Bordered by Germany, the Czech Republic, Slovakia, Ukraine, Belarus, Lithuania, and Russia, this Eastern European country became independent in 1918 after World War I. This lasted two decades, before Germany invaded Poland in September 1939. At the end of World War II, the Soviets occupied Poland and began imposing Communist control over the government, first turning around a difficult post-war economy and then almost destroying it, due to over-borrowing and mismanagement. In 1978, a Polish bishop became Pope John Paul II, instilling pride among his countrymen. But rising prices of consumer goods, including meat, created considerable hardship among workers, prompting coal miners and shipyard workers to stage a series of strikes across the country. Lech Walesa, one of the Solidarity movement’s leaders, went on to negotiate an end to the strike and ensure workers’ rights throughout the country.
Lay of the Land: This Eastern European nation stretches low and flat from the Baltic Sea in the north, rising gradually to the foothills of the Carpathian Mountains and the Sudeten range in the south.
According to its written history, Poland began with the reign of Mieszko I, who brought Christianity to the country in 966 AD. However, archeological evidence suggests that the Slavic people, who originally settled the area, had already been in Poland for thousands of years. Culturally, these tribes were Celtic, Germanic and Baltic, and migrated throughout the territories constituting Poland from about 400 BC.
There is evidence of Polish immigration to America as early as 1609, when some Poles were contracted as skilled craftsmen for the Jamestown colony. One of the most famous early Poles was the nobleman Casimir Pulaski, who fought on the American side during the Revolutionary War and whose death is still celebrated on October 11 by the American Polish community.
From 2004 to 2008, US imports from Poland included other industrial machinery, increasing from $124.1 million to $165.3 million; electrical equipment, rising from $65.5 million to $207.2 million; other parts and accessories, moving up from $48.4 million to $80.3 million; and furniture, household items, and baskets, increasing from $107.5 million to $195.0 million.
US Missile Defense System in Poland Raises Controversy with Russia
The State Department reports that conditions inside Polish prisons and detention centers remained generally poor. Overcrowding and inadequate medical treatment were among the main problems.
Robert Kupiecki serves as Poland’s Ambassador to the United States. Kupiecki obtained his master’s degree in history with distinction and a PhD in Political Science at Warsaw University. He specializes in international relations. He is also a graduate of the National School of Public Administration and the Geneva Centre for Security Policy.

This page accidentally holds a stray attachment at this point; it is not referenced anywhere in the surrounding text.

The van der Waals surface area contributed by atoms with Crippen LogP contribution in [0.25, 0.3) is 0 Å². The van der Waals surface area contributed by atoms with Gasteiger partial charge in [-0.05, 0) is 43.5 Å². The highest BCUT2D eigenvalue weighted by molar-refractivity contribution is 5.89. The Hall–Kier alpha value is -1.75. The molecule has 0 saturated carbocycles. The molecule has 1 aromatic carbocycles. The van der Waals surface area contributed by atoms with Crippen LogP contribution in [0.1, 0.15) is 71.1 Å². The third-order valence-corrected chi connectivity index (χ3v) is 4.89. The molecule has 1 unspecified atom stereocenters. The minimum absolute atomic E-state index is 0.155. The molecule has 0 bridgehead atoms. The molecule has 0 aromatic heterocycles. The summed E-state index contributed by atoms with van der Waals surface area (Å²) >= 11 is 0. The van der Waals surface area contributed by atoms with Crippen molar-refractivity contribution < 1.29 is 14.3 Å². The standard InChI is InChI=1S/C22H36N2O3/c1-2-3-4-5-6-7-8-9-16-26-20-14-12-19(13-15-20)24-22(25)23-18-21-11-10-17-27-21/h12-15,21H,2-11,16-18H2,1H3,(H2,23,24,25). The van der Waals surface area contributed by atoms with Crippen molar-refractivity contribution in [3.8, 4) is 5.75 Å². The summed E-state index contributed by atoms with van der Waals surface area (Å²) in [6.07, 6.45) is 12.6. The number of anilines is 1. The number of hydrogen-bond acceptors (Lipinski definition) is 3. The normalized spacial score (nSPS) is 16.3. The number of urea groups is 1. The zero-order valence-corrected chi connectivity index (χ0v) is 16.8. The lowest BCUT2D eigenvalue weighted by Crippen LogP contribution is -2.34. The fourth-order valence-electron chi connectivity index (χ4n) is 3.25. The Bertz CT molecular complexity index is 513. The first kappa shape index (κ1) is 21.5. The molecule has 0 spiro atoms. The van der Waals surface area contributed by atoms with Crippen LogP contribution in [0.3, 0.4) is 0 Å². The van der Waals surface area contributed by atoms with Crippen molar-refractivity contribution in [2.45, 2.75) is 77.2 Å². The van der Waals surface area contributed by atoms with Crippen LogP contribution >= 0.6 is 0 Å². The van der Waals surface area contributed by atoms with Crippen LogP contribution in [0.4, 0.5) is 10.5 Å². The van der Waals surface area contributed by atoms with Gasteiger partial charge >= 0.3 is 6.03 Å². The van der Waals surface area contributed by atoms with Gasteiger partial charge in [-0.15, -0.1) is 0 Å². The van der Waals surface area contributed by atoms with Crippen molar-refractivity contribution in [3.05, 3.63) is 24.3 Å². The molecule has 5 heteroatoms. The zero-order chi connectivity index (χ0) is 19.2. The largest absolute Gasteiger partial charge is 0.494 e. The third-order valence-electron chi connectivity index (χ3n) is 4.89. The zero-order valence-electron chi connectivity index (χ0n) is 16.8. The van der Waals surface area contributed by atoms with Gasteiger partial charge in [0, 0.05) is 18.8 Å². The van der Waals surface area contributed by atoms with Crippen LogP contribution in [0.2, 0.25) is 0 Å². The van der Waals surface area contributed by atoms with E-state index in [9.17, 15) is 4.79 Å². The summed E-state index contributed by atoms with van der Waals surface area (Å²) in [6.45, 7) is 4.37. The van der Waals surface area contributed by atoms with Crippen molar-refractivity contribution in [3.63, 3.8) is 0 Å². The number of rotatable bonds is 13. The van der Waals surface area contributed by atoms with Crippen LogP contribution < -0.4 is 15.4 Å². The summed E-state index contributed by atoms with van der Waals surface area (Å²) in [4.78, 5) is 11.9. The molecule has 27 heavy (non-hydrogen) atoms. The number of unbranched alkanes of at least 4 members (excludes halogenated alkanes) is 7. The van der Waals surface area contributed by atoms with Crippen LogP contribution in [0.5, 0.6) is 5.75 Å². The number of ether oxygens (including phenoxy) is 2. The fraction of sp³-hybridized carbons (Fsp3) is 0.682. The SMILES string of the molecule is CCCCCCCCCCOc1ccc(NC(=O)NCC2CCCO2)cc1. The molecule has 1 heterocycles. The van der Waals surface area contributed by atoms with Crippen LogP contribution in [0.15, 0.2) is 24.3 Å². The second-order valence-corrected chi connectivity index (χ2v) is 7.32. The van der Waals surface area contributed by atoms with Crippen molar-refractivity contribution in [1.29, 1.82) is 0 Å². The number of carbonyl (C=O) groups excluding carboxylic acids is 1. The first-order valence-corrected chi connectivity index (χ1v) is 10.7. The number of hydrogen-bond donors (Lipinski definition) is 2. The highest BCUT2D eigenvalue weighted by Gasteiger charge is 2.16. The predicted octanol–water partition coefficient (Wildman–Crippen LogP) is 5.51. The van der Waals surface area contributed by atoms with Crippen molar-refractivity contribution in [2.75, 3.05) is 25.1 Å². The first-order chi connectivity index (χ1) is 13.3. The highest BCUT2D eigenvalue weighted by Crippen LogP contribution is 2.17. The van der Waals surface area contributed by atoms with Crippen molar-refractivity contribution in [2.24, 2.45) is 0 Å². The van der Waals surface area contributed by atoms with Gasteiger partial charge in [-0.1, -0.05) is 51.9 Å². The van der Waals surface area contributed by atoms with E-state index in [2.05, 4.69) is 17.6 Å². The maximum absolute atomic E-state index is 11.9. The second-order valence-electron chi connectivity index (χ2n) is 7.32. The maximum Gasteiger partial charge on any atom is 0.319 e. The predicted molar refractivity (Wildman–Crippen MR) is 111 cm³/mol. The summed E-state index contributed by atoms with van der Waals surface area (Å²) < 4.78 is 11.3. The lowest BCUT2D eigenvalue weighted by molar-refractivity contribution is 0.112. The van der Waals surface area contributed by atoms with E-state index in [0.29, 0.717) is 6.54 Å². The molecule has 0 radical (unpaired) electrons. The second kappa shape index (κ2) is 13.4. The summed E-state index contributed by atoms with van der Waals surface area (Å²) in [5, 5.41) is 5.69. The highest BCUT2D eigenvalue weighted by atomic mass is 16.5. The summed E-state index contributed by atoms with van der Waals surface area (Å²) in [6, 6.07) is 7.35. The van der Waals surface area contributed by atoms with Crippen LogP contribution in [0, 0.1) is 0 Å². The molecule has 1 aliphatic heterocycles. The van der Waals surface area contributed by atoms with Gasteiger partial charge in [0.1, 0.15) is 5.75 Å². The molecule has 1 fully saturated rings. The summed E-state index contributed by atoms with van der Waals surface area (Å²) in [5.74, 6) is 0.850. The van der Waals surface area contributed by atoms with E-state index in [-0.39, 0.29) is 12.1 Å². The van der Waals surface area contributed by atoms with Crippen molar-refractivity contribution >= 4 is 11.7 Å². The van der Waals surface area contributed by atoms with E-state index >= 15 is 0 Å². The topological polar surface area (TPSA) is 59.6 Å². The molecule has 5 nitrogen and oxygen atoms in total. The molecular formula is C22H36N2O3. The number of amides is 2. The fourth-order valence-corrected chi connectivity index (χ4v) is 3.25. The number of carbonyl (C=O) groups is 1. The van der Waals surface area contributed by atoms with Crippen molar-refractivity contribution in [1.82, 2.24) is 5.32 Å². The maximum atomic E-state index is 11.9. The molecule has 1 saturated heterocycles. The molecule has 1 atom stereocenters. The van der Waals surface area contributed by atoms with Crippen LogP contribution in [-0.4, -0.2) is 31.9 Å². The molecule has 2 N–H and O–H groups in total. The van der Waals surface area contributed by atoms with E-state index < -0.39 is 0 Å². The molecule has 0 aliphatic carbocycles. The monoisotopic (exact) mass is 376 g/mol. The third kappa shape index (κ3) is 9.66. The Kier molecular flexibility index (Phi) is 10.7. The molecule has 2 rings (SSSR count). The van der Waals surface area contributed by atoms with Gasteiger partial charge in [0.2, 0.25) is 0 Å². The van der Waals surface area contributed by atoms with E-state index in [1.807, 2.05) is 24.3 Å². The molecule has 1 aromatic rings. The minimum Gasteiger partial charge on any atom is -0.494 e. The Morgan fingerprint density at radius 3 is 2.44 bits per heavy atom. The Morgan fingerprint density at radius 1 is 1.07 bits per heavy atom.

Getting expelled from the country is usually a disastrous way for a young foreign service officer to end only his second foreign posting, and would seem to foreclose a return assignment—unless your name is Stephen Mull. Nominated by President Obama on July 10 to be the next ambassador to Poland, Mull was expelled by the communist government there in 1986. Mull appeared at a Senate Foreign Relations Committee confirmation hearing on September 12.
Born April 30, 1958, in Reading, Pennsylvania, to mother Faith M. Spracklin, Stephen Mull recalled for a hometown reporter that he wanted a diplomatic career as early as elementary school. Mull graduated from Reading High School in 1976 and earned a BS in International Politics at Georgetown University in 1980.
Mull joined the Foreign Service in March 1982, and holds the rank of Career Minister. His first overseas assignment was to serve as a consular officer in the Bahamas from 1982 to 1984, where he met and married Cheri Stephan, herself the daughter of career diplomats. His second overseas posting was as second secretary in Poland from 1984 to 1986, during the period of martial law and the repression of the Solidarity labor union movement, where he did such a good job of reporting on Solidarity activities that the Polish government accused him of espionage and ordered him to leave the country three weeks before his term was up; he stayed and left on schedule.
From Poland Mull was sent to do a similar job in apartheid South Africa, where he served as political officer in the Black Politics Unit at the embassy in Pretoria, from 1986 to 1990. Back in the States, Mull was deputy director of the State Department Operations Center from 1991 to 1993. He then returned to Poland to find the dissidents he had been reporting on were now part of the government; he served as political counselor at the embassy in Warsaw from 1993 to 1997.
Back in Washington, Mull was director of the Office of Southern European Affairs from 1997 to 1998 and deputy executive secretary of state from 1998 to 2000. For his first posting to Asia, Mull was deputy chief of mission at the embassy in Jakarta, Indonesia, from 2000 to 2003.
Mull served his first ambassadorship as ambassador to Lithuania from 2003 to 2006. He then took a series of headquarters assignments, starting with service as acting assistant secretary of state for Political-Military Affairs from January 2007 through August 2008, as senior advisor to Under Secretary of State for Political Affairs William Burns from August 2008 to June 2010, and as executive secretary of the State Department from June 2010 to August 2012. In addition, at the beginning of the Obama administration, he exercised the authority of the Office of the Under Secretary for International Security Affairs and Arms Control pending the arrival of the permanent under secretary.
Mull is a member of the Policy Council of the Una Chapman Cox Foundation, a private non-profit dedicated to a strong Foreign Service. Mull and wife Cheri Stephan have one child, Ryan,.
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